With FDIC insurance in place, banks are in a better position to earn their spread by focusing on two other types of risk: 1) credit risk – the risk that a person or company receiving a loan does not pay it back; or 2) interest rate risk – the risk that rates move higher or lower and impact the bank’s profits. SVB failed because it took too much interest rate risk, expecting interest rates to remain low well into the future. One measure of interest rates, the 10-year Treasury yield, was 1.17% in August of 2021 but rose to a high of 4.23% in October of 20224 (higher yields means bond prices decline). For SVB, that meant declines in value of -20% to -40% on some of their bond holdings. Large depositors at SVB learned about the bank’s mistake and feared it might fail, causing them to lose their deposits over $250,000 (which are uninsured by FDIC). When those depositors decided to take all of their money out of the bank, SVB did not have enough liquidity to cover those requests and the bank was put into receivership. D.A. Davidson has many helpful reports that cover the failing of SVB, SB, and the regional banking system in detail. For the sake of simplicity, this report focuses just on the high-level issues and what they might mean for the rest of the economy.
Over a Decade of Easy Financial Conditions
One of Mark Twain’s most famous quotes is, “history doesn’t repeat itself, but it often rhymes.” Economic cycles of growth, recession, and recovery tend to mirror Twain’s quote. Decisions made during the good times do not often appear risky until much later. In fact, early success usually encourages market participants to take more of the risk that led to their early success. It is only when the environment changes that investors learn the full extent of the risks they were taking.
A little more than a month since SVB and SB failed, we have learned some important information about regional banks. Many regional banks took too much interest rate risk in the good times when interest rates were lower. Very few, however, took as much of the same risk as SVB and SB. Because of the events in early March, remaining banks are going to have to offer their customers a higher rate of interest on their deposits in order to keep their money at the bank. Consumers and businesses have a lot of attractive options to earn 4% or more on their money; why should they keep it in a bank and make less than 1%? Banks, in turn, are likely to be more discerning about who gets a loan (credit risk) and require a higher interest rate on the loans they write so they can earn a spread after paying more for their deposits. If you have not felt the impact of this already, you likely will soon.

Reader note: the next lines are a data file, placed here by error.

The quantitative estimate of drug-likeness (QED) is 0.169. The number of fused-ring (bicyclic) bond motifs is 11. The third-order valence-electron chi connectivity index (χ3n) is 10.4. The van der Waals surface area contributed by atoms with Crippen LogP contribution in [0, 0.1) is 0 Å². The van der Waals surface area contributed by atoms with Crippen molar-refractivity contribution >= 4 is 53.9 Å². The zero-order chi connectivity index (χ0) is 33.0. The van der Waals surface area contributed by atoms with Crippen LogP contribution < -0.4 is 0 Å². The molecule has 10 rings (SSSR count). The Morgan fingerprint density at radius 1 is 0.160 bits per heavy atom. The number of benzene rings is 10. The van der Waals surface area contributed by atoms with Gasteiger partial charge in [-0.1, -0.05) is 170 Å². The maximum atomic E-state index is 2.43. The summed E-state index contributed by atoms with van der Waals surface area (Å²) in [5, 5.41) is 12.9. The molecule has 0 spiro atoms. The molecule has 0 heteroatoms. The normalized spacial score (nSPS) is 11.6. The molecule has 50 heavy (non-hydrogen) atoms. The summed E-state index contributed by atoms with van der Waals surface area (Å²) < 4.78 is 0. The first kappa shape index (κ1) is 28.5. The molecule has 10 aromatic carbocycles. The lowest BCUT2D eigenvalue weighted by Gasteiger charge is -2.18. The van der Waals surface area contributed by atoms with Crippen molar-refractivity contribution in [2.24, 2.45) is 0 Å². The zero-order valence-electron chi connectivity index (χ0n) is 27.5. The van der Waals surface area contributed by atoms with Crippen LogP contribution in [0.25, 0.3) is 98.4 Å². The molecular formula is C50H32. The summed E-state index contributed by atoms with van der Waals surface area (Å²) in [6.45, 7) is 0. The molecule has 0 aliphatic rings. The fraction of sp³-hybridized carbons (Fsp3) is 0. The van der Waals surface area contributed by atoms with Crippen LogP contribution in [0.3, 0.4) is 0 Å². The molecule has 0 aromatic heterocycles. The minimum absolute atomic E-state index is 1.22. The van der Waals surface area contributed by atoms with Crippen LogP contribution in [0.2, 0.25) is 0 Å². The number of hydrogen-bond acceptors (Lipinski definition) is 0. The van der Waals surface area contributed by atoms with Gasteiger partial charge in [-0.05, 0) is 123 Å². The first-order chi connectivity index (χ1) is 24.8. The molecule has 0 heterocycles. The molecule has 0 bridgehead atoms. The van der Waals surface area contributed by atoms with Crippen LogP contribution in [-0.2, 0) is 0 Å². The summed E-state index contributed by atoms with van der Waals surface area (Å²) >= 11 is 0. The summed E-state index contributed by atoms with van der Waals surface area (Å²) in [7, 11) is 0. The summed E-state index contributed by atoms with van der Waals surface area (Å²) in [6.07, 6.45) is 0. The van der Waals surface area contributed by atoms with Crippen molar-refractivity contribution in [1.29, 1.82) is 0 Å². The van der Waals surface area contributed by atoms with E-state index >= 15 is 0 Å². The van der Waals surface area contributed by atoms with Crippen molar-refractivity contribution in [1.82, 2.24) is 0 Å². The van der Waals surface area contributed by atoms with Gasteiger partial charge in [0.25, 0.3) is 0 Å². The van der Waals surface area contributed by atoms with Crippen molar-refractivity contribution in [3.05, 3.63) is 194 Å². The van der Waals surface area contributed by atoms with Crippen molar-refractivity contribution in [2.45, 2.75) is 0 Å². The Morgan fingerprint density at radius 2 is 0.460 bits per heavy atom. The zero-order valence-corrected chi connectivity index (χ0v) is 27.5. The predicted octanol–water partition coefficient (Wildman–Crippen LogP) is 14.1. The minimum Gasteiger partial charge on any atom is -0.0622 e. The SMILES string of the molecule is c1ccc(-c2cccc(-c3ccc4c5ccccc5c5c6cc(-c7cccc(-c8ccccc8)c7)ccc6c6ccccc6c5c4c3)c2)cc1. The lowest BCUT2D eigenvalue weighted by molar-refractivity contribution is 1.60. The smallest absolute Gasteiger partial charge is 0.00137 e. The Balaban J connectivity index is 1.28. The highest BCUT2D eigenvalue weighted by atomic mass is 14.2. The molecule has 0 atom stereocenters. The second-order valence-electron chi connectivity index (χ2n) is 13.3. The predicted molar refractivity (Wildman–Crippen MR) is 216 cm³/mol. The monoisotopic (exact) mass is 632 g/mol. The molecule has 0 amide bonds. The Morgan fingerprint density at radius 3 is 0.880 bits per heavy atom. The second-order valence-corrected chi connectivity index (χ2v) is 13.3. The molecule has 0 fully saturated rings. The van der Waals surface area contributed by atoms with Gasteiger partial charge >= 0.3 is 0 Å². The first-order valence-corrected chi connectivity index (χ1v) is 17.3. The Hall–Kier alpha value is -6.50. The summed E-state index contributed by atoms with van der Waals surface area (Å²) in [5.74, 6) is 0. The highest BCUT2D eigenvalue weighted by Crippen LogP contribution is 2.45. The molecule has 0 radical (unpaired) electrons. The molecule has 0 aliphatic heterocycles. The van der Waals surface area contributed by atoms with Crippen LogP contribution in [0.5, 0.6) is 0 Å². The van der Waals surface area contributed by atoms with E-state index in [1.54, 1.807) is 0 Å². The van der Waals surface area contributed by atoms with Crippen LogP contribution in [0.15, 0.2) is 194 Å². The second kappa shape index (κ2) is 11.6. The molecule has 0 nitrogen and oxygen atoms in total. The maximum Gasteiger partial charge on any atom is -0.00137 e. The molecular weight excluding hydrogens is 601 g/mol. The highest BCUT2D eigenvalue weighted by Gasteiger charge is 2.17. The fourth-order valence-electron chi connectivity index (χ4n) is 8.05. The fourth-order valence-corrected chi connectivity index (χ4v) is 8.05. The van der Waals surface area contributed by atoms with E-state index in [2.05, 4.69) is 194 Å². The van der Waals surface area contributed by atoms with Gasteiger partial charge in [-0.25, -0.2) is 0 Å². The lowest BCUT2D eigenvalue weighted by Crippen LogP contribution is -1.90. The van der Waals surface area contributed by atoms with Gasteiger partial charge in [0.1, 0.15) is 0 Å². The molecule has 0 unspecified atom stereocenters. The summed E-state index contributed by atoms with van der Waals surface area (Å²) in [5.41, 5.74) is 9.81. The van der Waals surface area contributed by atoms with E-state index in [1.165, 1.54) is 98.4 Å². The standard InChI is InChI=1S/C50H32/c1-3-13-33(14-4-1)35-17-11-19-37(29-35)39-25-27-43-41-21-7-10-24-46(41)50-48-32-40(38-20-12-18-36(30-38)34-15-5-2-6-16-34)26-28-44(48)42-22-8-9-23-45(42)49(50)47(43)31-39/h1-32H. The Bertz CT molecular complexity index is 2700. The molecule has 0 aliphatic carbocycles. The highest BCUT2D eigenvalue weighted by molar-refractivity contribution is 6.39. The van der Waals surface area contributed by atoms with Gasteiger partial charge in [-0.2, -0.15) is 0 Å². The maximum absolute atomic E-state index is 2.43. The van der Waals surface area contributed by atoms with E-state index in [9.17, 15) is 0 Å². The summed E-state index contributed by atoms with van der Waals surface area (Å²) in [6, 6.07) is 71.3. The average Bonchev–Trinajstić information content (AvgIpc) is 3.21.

Answering two questions consumes most of our time. The first is, “after over a decade of easy financial conditions and low interest rates, is it likely that more than just two banks took too much risk during the good times?” Most businesses and consumers will struggle to adjust to higher interest rates the longer they last. Commercial real estate companies that own office buildings with lots of tenants working from home after the pandemic could face higher vacancies when contract renewals arise and be forced to refinance old debt at higher rates. Higher rates might impact the demand for things consumers often use loans to purchase (cars, homes, remodels, etc.). In the end, high rates seem likely to impact almost everyone, so we are confident the answer to our first question is “yes.” Our second question is perhaps the more important, “how do we ensure that we take the right risks for the new environment ahead and any others that we might not expect?” Mark Twain’s quote is as true about recoveries as recessions. Businesses that limited the risk they took during the good times will emerge stronger from any challenges that lay ahead. Now is a good time for investors to review their investments and allocations with their advisors. Make sure you are earning a fair amount of interest on your savings accounts, invest in companies with low leverage and the ability to maintain high returns on capital, and manage your personal expenses conservatively.
1 SVB Facts at a Glance
2 SEC Form 10-K/A, Amendment No. 1
3 History of the FDIC
4 FactSet Data on 10-Treasury Yields (US10YY-TU1)
This material is being provided for educational and informational purposes only. D.A. Davidson & Co. is a registered broker-dealer and registered investment adviser that does not provide tax or legal advice. Information contained herein has been obtained by sources we consider reliable, but is not guaranteed and we are not soliciting any action based upon it. Any opinions expressed are based on our interpretation of the data available to us at the time of the original article. These opinions are subject to change at any time without notice. Copyright D.A. Davidson & Co., 2023. All rights reserved. Member FINRA and SIPC.